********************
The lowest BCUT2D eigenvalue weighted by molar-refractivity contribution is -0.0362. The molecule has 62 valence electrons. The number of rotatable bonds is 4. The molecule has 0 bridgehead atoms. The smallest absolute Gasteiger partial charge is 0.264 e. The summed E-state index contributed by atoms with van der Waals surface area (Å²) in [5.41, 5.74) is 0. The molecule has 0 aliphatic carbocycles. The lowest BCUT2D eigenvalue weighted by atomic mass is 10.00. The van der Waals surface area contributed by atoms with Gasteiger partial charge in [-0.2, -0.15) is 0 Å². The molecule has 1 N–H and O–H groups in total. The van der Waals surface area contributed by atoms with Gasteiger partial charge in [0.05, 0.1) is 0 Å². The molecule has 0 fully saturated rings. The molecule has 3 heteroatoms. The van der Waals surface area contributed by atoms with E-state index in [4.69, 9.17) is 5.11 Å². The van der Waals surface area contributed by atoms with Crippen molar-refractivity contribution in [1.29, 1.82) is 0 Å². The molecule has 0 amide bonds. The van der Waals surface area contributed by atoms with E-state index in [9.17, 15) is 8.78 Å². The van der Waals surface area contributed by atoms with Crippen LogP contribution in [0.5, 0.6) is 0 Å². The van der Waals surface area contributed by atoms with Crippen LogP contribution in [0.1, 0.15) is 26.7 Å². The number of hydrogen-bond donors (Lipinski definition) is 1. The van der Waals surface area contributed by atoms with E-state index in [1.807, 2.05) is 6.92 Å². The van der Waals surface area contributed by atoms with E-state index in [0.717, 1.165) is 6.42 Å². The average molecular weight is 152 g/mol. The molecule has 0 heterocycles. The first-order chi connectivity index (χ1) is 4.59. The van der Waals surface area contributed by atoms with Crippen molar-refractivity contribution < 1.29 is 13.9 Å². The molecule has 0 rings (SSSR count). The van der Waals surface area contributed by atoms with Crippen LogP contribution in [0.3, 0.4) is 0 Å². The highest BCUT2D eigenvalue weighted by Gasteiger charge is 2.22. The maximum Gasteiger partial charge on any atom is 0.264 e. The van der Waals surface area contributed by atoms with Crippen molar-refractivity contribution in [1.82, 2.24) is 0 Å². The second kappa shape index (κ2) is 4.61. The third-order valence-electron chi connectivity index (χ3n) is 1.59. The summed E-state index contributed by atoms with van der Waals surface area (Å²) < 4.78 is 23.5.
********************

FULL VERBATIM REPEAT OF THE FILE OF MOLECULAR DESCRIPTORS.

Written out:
The lowest BCUT2D eigenvalue weighted by molar-refractivity contribution is -0.0362. The molecule has 62 valence electrons. The number of rotatable bonds is 4. The molecule has 0 bridgehead atoms. The smallest absolute Gasteiger partial charge is 0.264 e. The summed E-state index contributed by atoms with van der Waals surface area (Å²) in [5.41, 5.74) is 0. The molecule has 0 aliphatic carbocycles. The lowest BCUT2D eigenvalue weighted by atomic mass is 10.00. The van der Waals surface area contributed by atoms with Gasteiger partial charge in [-0.2, -0.15) is 0 Å². The molecule has 1 N–H and O–H groups in total. The van der Waals surface area contributed by atoms with Gasteiger partial charge in [0.05, 0.1) is 0 Å². The molecule has 0 fully saturated rings. The molecule has 3 heteroatoms. The van der Waals surface area contributed by atoms with E-state index in [4.69, 9.17) is 5.11 Å². The van der Waals surface area contributed by atoms with Crippen molar-refractivity contribution in [1.29, 1.82) is 0 Å². The molecule has 0 amide bonds. The van der Waals surface area contributed by atoms with E-state index in [9.17, 15) is 8.78 Å². The van der Waals surface area contributed by atoms with Crippen LogP contribution in [0.5, 0.6) is 0 Å². The van der Waals surface area contributed by atoms with Crippen LogP contribution in [0.1, 0.15) is 26.7 Å². The number of hydrogen-bond donors (Lipinski definition) is 1. The van der Waals surface area contributed by atoms with E-state index in [1.807, 2.05) is 6.92 Å². The van der Waals surface area contributed by atoms with E-state index in [0.717, 1.165) is 6.42 Å². The average molecular weight is 152 g/mol. The molecule has 0 heterocycles. The first-order chi connectivity index (χ1) is 4.59. The van der Waals surface area contributed by atoms with Crippen molar-refractivity contribution < 1.29 is 13.9 Å². The molecule has 0 rings (SSSR count). The van der Waals surface area contributed by atoms with Crippen LogP contribution in [0.3, 0.4) is 0 Å². The highest BCUT2D eigenvalue weighted by Gasteiger charge is 2.22. The maximum Gasteiger partial charge on any atom is 0.264 e. The van der Waals surface area contributed by atoms with Crippen molar-refractivity contribution in [1.82, 2.24) is 0 Å². The second kappa shape index (κ2) is 4.61. The third-order valence-electron chi connectivity index (χ3n) is 1.59. The summed E-state index contributed by atoms with van der Waals surface area (Å²) < 4.78 is 23.5.